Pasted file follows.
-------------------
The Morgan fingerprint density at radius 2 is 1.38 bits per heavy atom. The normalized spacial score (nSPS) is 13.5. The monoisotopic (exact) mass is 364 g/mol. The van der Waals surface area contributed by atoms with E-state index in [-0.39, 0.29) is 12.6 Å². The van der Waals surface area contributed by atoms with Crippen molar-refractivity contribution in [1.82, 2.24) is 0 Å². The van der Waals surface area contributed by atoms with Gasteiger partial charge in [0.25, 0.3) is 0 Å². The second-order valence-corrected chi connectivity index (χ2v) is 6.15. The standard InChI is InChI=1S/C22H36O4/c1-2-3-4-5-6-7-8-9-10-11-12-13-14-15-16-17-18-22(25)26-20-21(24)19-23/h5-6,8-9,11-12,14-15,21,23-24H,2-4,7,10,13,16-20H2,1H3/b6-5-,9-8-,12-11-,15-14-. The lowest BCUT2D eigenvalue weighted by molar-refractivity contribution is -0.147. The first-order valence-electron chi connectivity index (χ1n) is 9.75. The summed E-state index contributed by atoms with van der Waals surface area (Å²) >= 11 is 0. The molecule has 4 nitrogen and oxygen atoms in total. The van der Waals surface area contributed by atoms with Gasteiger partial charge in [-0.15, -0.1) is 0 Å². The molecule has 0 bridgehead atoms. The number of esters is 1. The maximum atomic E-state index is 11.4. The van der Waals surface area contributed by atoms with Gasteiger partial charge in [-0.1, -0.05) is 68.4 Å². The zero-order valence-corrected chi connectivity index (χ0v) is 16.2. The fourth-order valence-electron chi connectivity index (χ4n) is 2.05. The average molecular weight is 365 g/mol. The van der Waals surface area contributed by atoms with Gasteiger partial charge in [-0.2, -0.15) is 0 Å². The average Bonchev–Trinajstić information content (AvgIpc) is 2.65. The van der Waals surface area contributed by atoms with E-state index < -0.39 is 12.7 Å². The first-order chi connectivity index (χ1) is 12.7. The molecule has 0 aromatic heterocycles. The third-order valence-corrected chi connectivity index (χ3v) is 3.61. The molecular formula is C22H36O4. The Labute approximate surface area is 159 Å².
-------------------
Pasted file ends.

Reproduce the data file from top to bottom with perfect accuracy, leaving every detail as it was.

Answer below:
The Morgan fingerprint density at radius 2 is 1.38 bits per heavy atom. The normalized spacial score (nSPS) is 13.5. The monoisotopic (exact) mass is 364 g/mol. The van der Waals surface area contributed by atoms with E-state index in [-0.39, 0.29) is 12.6 Å². The van der Waals surface area contributed by atoms with Crippen molar-refractivity contribution in [1.82, 2.24) is 0 Å². The van der Waals surface area contributed by atoms with Gasteiger partial charge in [0.25, 0.3) is 0 Å². The second-order valence-corrected chi connectivity index (χ2v) is 6.15. The standard InChI is InChI=1S/C22H36O4/c1-2-3-4-5-6-7-8-9-10-11-12-13-14-15-16-17-18-22(25)26-20-21(24)19-23/h5-6,8-9,11-12,14-15,21,23-24H,2-4,7,10,13,16-20H2,1H3/b6-5-,9-8-,12-11-,15-14-. The lowest BCUT2D eigenvalue weighted by molar-refractivity contribution is -0.147. The first-order valence-electron chi connectivity index (χ1n) is 9.75. The summed E-state index contributed by atoms with van der Waals surface area (Å²) >= 11 is 0. The molecule has 4 nitrogen and oxygen atoms in total. The van der Waals surface area contributed by atoms with Gasteiger partial charge in [-0.15, -0.1) is 0 Å². The molecule has 0 bridgehead atoms. The number of esters is 1. The maximum atomic E-state index is 11.4. The van der Waals surface area contributed by atoms with Gasteiger partial charge in [-0.1, -0.05) is 68.4 Å². The zero-order valence-corrected chi connectivity index (χ0v) is 16.2. The fourth-order valence-electron chi connectivity index (χ4n) is 2.05. The average molecular weight is 365 g/mol. The van der Waals surface area contributed by atoms with Gasteiger partial charge in [-0.2, -0.15) is 0 Å². The average Bonchev–Trinajstić information content (AvgIpc) is 2.65. The van der Waals surface area contributed by atoms with E-state index < -0.39 is 12.7 Å². The first-order chi connectivity index (χ1) is 12.7. The molecule has 0 aromatic heterocycles. The third-order valence-corrected chi connectivity index (χ3v) is 3.61. The molecular formula is C22H36O4. The Labute approximate surface area is 159 Å².